6 DIC for Models with Missing Covariates 117

6.1 Introduction.............................117

6.2 Deviance Information Criterion..................120

6.3 DIC for missing data models....................121

6.4 Simulation Study..........................123

6.4.1 Case 1:The Linear Model.................125

6.4.2 Cases 2 and 3:The Binary and Multinomial Logit Models129

6.5 Case Study:Goodna Community Survey.............132

11

CONTENTS

6.5.1 Modelling Community Participation............132

6.6 Discussions and Conclusions....................136

7 Conclusions 139

A Goodna Questionnaire 145

B Results of Models A and B from Chapter 3 157

C Results of Models 3 to 6 from Chapter 4 161

D Code for Power Posteriors 163

D.1 R code for power posteriors of Model 2 with missing values...163

D.2 WinBugs code (model.¯le) for Model 2 with missing values...164

E Code for DIC 165

E.1 R code for binary response data..................165

E.2 WinBUGS code for model2.txt and model3.txt..........167

E.2.1 model2.txt..........................167

E.2.2 Model3.txt..........................168

12

List of Figures

1.1 Graphical model for the`Pumps'example in Spiegelhalter et al.

(1998)................................33

5.1 Expected deviances for the power posterior at temperature t

i

for

model k = 2 (random e®ects model) using priors with variances

of 9,16 and 25............................111

5.2 Expected deviances calculated at waves 2 and 3 only for the

power posterior at temperature t

i

for models k = 2,3 and 5 for

data with incomplete entries.....................114

6.1 Plots of values of the marginal (±) and naive (4) DICs and p

D

s

for varying amounts of missingness of the covariate x

1

.(a)DICs

for gaussian y,(b)p

D

s for gaussian y,(c)DICs for binary y,

(d)p

D

s for binary y,(e)DICs for categorical y,(f)p

D

s for cat-

egorical y..............................128

13

List of Tables

2.1 List of survey acronyms.......................38

2.2 Distribution of Principal Applicant Interview Status by Wave.50

2.3 Missing data patterns for the Longitudinal Survey of Immigrants

to Australia.............................51

2.4 Counts (and proportions) of PAs by employment status and

wave of interview for the two data sets with`complete'and`in-

complete'cases,respectively....................53

2.5 Summary percentage counts for Employment Status in Wave 1,

Wave 2 and Wave 3,by explanatory variable...........55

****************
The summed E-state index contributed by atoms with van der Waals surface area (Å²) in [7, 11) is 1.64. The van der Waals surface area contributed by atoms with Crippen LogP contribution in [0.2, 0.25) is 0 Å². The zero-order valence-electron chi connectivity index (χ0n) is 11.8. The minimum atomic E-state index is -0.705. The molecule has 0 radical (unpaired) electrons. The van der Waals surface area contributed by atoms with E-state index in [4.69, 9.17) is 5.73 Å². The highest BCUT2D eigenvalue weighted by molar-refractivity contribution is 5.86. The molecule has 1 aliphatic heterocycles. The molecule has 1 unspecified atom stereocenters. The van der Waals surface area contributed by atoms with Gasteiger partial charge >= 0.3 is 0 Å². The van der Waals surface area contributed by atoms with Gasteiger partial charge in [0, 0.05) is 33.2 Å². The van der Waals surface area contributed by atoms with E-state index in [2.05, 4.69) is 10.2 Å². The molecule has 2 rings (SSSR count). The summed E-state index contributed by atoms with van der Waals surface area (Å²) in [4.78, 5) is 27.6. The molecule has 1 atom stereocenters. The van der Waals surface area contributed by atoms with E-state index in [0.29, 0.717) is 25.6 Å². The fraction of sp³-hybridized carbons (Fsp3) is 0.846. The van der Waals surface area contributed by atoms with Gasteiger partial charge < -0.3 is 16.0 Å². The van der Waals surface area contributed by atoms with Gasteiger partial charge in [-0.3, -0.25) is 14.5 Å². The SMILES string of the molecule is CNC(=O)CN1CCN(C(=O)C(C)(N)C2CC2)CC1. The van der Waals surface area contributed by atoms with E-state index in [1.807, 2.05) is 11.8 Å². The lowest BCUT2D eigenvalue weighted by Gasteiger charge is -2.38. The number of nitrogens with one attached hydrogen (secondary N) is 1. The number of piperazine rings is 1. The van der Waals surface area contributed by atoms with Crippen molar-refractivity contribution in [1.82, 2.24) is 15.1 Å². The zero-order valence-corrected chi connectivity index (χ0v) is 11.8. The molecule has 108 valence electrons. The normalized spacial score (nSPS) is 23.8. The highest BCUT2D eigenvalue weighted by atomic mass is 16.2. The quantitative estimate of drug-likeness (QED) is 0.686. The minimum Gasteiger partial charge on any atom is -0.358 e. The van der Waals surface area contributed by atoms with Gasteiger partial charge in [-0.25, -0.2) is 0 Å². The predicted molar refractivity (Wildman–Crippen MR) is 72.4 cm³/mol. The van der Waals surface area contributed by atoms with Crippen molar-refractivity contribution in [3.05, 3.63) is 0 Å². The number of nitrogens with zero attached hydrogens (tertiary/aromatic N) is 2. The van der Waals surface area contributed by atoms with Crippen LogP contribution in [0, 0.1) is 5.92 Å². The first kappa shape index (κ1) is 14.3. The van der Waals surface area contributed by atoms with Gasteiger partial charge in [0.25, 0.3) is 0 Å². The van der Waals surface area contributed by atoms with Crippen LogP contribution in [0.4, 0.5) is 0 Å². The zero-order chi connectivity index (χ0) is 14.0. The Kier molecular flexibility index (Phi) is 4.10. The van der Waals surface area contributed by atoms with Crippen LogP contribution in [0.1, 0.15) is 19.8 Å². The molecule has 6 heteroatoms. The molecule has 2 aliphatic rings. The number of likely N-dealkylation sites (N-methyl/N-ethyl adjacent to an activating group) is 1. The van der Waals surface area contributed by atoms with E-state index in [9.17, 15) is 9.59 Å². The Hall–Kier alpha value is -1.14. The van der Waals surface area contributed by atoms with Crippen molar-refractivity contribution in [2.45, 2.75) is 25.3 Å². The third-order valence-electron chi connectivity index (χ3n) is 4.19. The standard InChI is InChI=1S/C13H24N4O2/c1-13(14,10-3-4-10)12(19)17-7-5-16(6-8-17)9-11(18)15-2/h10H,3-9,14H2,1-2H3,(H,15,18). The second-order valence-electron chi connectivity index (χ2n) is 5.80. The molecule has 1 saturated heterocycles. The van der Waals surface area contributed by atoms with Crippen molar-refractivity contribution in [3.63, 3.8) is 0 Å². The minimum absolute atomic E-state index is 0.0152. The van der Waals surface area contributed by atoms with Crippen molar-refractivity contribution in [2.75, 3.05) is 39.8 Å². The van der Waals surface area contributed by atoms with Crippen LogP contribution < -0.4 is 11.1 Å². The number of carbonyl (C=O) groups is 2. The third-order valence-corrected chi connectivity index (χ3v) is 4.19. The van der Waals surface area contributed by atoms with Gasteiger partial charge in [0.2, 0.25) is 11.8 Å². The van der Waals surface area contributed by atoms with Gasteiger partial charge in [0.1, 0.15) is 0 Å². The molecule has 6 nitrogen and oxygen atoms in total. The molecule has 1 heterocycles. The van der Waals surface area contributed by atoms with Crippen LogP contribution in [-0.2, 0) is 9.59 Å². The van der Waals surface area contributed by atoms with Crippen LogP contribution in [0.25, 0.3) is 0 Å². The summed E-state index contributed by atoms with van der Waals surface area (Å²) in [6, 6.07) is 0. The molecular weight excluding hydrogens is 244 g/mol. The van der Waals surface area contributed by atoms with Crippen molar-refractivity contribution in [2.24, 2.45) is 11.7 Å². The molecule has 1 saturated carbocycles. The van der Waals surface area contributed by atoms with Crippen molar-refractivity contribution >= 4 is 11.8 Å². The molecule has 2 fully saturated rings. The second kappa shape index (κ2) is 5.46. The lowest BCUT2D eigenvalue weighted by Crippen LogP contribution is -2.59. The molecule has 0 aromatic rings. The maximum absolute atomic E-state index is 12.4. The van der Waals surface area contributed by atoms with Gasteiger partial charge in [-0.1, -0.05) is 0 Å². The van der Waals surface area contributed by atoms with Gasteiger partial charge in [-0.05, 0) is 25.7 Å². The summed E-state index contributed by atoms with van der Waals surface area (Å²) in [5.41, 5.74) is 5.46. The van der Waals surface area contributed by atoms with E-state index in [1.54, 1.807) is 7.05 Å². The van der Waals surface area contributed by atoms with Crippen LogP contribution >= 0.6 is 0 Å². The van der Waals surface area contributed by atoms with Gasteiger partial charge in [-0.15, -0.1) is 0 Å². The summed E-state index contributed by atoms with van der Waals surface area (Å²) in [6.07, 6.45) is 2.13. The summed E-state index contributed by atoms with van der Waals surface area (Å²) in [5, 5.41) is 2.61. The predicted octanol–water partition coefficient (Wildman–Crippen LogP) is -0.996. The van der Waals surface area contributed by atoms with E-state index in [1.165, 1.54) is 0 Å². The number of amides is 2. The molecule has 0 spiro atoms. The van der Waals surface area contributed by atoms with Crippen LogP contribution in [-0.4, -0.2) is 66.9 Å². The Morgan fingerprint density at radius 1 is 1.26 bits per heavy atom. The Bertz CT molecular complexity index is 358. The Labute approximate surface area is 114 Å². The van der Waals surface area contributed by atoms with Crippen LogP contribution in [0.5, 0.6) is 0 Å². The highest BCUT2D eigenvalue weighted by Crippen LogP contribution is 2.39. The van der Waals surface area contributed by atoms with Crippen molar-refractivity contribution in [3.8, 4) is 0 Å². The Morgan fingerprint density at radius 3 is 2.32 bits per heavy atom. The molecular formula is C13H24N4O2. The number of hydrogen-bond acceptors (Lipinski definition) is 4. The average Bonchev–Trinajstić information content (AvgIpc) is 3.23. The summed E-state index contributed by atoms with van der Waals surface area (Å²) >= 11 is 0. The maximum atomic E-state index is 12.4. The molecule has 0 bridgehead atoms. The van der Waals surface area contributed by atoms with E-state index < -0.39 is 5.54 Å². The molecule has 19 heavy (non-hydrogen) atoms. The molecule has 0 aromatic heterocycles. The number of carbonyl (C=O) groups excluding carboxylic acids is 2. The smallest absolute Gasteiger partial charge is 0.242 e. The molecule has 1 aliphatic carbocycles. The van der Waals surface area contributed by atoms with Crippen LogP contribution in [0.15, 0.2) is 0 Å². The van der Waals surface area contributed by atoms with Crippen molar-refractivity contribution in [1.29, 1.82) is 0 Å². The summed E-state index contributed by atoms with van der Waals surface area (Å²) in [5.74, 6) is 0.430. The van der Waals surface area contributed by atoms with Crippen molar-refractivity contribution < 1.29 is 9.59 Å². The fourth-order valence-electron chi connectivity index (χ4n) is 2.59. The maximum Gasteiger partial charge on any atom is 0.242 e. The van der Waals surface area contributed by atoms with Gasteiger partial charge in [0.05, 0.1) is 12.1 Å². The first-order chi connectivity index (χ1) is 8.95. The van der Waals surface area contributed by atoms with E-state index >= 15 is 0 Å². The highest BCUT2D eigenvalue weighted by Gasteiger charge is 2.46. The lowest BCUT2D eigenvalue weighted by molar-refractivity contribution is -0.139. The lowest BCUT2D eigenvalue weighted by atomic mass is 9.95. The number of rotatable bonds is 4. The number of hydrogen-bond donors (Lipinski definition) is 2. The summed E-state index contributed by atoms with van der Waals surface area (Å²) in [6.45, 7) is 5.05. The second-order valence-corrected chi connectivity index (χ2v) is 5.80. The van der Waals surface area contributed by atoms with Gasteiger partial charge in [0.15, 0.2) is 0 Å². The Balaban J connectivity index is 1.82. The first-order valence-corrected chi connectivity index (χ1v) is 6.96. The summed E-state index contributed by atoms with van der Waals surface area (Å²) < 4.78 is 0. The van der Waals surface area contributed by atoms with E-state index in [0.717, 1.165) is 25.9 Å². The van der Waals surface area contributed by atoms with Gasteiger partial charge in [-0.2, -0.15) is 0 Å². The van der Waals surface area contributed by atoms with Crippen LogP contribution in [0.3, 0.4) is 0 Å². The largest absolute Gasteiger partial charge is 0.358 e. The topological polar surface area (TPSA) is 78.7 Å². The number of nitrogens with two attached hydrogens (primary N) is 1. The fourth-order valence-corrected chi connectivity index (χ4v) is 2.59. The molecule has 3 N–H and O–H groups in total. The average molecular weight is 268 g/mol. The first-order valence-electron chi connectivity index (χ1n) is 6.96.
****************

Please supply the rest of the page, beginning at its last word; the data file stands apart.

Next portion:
2.6 Percentages of immigrants in Survey by Visa Category and English-

speaking ability at Wave 1......................57

3.1 Estimates and standard errors from the binary generalised esti-

mating equation models.......................72

3.2 Estimated e®ects and standard errors for the signi¯cant inter-

actions in the binary model for employed/unemployed......73

3.3 Predicted marginal means and standard errors for the interac-

tions in the binary model for employed/unemployed.......74

3.4 Estimated e®ects and standard errors for the signi¯cant inter-

actions in the binary model for non-participant/unemployed...75

15

LIST OF TABLES

3.5 Predicted marginal means and standard errors for the interac-

tions in the binary model for non-participant/unemployed....76

4.1 Estimated posterior means and 95% intervals for the e®ects of

selected explanatory variables on the log of the probability of an

immigrant being unemployed relative to the probability of being

employed,from Models 2,3 and 5.................90

4.2 Deviance Information Criteria calculated for all three waves cor-

responding to Models 1,2,3 and 5 from Table 4.1........91

4.3 Deviance Information Criteria calculated for waves 2 and 3 cor-

responding to Models 1,2,3 and 5 from Table 4.1........91

4.4 Estimated posterior means and 95% intervals for the e®ects of

selected explanatory variables on the log of the probability of

an immigrant being non-participant in the work force relative

to the probability of being employed,from Models 2,3 and 5..94

4.5 Estimated posterior means and empirical standard errors for

parameters (j = 2;3) in Model 5 ¯tted to complete case data

and incomplete

¤

case data......................95

4.6 Increase in precision of estimated Model 5 parameters with in-

clusion of imputed missing values in data.............97

5.1 Estimated log p(yjk) via Power Posteriors for model k = 2 using

priors with variances of 9,16 and 25................112

5.2 Estimated log p(yjk) by omitting t

0

= 0 and starting at t

1

=

0:0016 in 5.6 for model k = 2 using priors with variances of 9,

16 and 25...............................112

5.3 Expected deviances (and Monte Carlo standard errors) for the

power posterior at temperature t

i

for models k = 1;2 for com-

plete data records..........................112

16

LIST OF TABLES

5.4 Estimated log p(yjk) via Power Posteriors based on all three

waves for employment status models k = 2,3 and 5 for com-